As most folks who follow Patek Philippe are aware, the brand has long been in the habit of making unique watches for special customers, including in recent times entertainment luminaries such as Eric Clapton and Michael Ovitz. It was not until 2015, however, that Patek Philippe publicly issued a number of small editions of previously discontinued references, each in previously unmade metal/dial combinations. This Patek Philippe Reference 5070J-013 is one of those ultra-rare birds. And GaryG wonders if it might bring yellow gold back into fashion single-handedly, as for him the combination of the yellow gold case and sunburst-brushed brown dial is as gorgeous as it is unexpected.
For a watch fanatic, and especially for lovers of independent watch brands, meeting the makers of the watches that we admire is a dream come true. With the Grönefeld brothers, it’s that pleasure multiplied by two. And then there’s the sensational One Hertz.
With no travel for GaryG over the last COVID-19-restricted months, he has been grateful for opportunities to add variety by handling some of this year’s new watches. And recently Breitling lent Gary three of its new re-edition watches. He shares his thoughts and stunning photos of these new Breitling models here.
In this installment of Behind the Lens, GaryG shares a series of photographs of one of the great watches of our time, the Philippe Dufour Duality. The Duality, with its linked twin escapements, was originally planned for production in a series of 25 watches. In a turn of events that seems almost unbelievable today, a lack of initial demand eventually led Dufour to limit production to just nine pieces, one of which is owned by a good friend of Gary’s.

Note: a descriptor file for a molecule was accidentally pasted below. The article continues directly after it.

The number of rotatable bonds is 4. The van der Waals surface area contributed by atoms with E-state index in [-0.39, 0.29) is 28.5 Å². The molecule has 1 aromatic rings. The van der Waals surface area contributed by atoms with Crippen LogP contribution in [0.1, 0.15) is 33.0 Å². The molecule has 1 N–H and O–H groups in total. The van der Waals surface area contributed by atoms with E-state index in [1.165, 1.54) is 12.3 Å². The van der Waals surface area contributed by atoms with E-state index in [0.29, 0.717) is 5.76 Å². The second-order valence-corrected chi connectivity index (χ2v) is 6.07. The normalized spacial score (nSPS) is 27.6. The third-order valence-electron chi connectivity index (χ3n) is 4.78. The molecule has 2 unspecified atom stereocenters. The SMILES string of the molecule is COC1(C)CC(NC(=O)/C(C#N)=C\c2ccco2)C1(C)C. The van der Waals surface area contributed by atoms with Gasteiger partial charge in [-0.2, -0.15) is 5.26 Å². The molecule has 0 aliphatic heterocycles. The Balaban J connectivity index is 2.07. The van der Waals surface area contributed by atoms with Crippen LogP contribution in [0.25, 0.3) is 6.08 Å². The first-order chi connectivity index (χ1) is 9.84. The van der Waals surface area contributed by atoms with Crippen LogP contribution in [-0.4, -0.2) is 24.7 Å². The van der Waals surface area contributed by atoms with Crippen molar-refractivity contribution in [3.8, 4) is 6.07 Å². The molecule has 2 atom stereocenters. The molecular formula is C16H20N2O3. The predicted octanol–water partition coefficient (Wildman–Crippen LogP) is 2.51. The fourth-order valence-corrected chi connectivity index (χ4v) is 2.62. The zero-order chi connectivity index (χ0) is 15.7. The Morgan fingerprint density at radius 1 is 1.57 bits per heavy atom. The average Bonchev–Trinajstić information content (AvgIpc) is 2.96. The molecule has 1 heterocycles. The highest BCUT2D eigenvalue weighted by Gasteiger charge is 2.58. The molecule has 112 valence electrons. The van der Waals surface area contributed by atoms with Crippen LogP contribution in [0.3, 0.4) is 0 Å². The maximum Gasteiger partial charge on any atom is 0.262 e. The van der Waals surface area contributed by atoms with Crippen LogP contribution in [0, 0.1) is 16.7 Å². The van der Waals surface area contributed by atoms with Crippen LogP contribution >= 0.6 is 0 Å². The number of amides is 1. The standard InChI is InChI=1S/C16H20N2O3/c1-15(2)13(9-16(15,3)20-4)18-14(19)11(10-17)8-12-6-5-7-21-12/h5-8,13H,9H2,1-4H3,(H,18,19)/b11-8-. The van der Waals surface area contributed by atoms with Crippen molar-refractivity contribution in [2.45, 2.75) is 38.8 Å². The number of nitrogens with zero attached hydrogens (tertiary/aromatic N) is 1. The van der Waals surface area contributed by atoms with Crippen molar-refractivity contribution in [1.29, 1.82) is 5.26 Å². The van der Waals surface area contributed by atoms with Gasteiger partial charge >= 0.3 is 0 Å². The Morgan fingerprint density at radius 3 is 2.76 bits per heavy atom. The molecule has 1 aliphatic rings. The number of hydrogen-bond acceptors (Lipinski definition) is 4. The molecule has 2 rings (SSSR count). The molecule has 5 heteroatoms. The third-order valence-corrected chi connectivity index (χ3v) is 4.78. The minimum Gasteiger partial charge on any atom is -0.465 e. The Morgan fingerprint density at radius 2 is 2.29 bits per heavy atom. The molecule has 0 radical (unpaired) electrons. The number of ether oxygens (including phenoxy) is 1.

As these things go, Parmigiani Fleurier and GaryG go back a pretty long way. So it was with significant interest that he took up the opportunity to handle, photograph, and evaluate Parmigiani’s latest introduction, the Tondagraph GT. It’s a relatively rare combination of two useful complications in what the brand calls “all-occasion” packaging, and it is offered at a quite reasonable price relative to other pieces of its kind.
In GaryG’s view, every successful independent watchmaker has elements of a “house style” that may attract some buyers and put off others, but nonetheless set him or her apart. And, at the highest level, this style goes beyond “branding” to become an expression of the personality and artistic vision of the creator. In the picturesque Swiss town of Thun, Beat Haldimann and his small team distinguish themselves by focusing on technical virtuosity of the highest order as typified by the Haldimann H1 Flying Central Tourbillon.
One of the inconveniences associated with the current restrictions on gatherings is that GaryG’s local watch gang hasn’t met in person so he hasn’t been able to borrow interesting watches to shoot. However, just prior to the lockdown in California, he did pick up an intriguing piece from a pal: the Anniversary by Vianney Halter. Check it out in every great photographic variation here.
From the torrent of really well done watch photos appearing on Instagram and other media these days, it appears as though lots of watch enthusiasts have been spending at least some of their time in COVID-19-induced shutdowns polishing their macro photography and wrist shooting. And GaryG is among them. Here he shares a few of the thousands of photos he has taken recently using a new-to-him flash style.
One of the great advantages of belonging to the relatively close-knit community of watch collectors is having the opportunity to see and photograph a lot of great watches. Here GaryG takes on the formidable F.P. Journe Tourbillon Souverain with his mighty camera and collecting knowledge.
In the Behind the Lens series, GaryG presents great watches as seen from a variety of visual perspectives while at the same time passing along a few thoughts on what it’s like to shoot these great watches. And they don’t come much greater than the Philippe Dufour Simplicity.